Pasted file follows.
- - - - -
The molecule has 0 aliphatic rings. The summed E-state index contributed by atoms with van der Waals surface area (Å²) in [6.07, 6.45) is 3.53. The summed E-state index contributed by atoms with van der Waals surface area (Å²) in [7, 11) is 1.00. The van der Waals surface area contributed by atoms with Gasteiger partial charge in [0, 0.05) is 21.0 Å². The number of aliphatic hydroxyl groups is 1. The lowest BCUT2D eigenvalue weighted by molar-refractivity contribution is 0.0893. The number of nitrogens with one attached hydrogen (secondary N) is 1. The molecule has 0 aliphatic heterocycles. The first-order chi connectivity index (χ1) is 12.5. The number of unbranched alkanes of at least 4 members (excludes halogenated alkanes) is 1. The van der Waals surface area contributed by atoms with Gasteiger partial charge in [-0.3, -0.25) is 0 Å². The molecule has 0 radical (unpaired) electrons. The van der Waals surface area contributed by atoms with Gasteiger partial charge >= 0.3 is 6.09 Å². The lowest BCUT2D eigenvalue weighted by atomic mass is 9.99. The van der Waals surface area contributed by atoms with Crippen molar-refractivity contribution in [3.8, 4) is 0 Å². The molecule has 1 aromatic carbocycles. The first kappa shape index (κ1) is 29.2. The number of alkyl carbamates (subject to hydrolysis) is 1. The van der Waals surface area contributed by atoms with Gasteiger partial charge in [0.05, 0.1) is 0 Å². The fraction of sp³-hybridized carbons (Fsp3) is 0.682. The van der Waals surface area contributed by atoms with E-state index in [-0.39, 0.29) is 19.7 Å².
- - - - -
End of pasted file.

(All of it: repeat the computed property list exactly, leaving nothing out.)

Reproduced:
The molecule has 0 aliphatic rings. The summed E-state index contributed by atoms with van der Waals surface area (Å²) in [6.07, 6.45) is 3.53. The summed E-state index contributed by atoms with van der Waals surface area (Å²) in [7, 11) is 1.00. The van der Waals surface area contributed by atoms with Gasteiger partial charge in [0, 0.05) is 21.0 Å². The number of aliphatic hydroxyl groups is 1. The lowest BCUT2D eigenvalue weighted by molar-refractivity contribution is 0.0893. The number of nitrogens with one attached hydrogen (secondary N) is 1. The molecule has 0 aliphatic heterocycles. The first-order chi connectivity index (χ1) is 12.5. The number of unbranched alkanes of at least 4 members (excludes halogenated alkanes) is 1. The van der Waals surface area contributed by atoms with Gasteiger partial charge in [-0.3, -0.25) is 0 Å². The molecule has 0 radical (unpaired) electrons. The van der Waals surface area contributed by atoms with Gasteiger partial charge >= 0.3 is 6.09 Å². The lowest BCUT2D eigenvalue weighted by atomic mass is 9.99. The van der Waals surface area contributed by atoms with Crippen molar-refractivity contribution in [3.8, 4) is 0 Å². The molecule has 1 aromatic carbocycles. The first kappa shape index (κ1) is 29.2. The number of alkyl carbamates (subject to hydrolysis) is 1. The van der Waals surface area contributed by atoms with Gasteiger partial charge in [0.05, 0.1) is 0 Å². The fraction of sp³-hybridized carbons (Fsp3) is 0.682. The van der Waals surface area contributed by atoms with E-state index in [-0.39, 0.29) is 19.7 Å².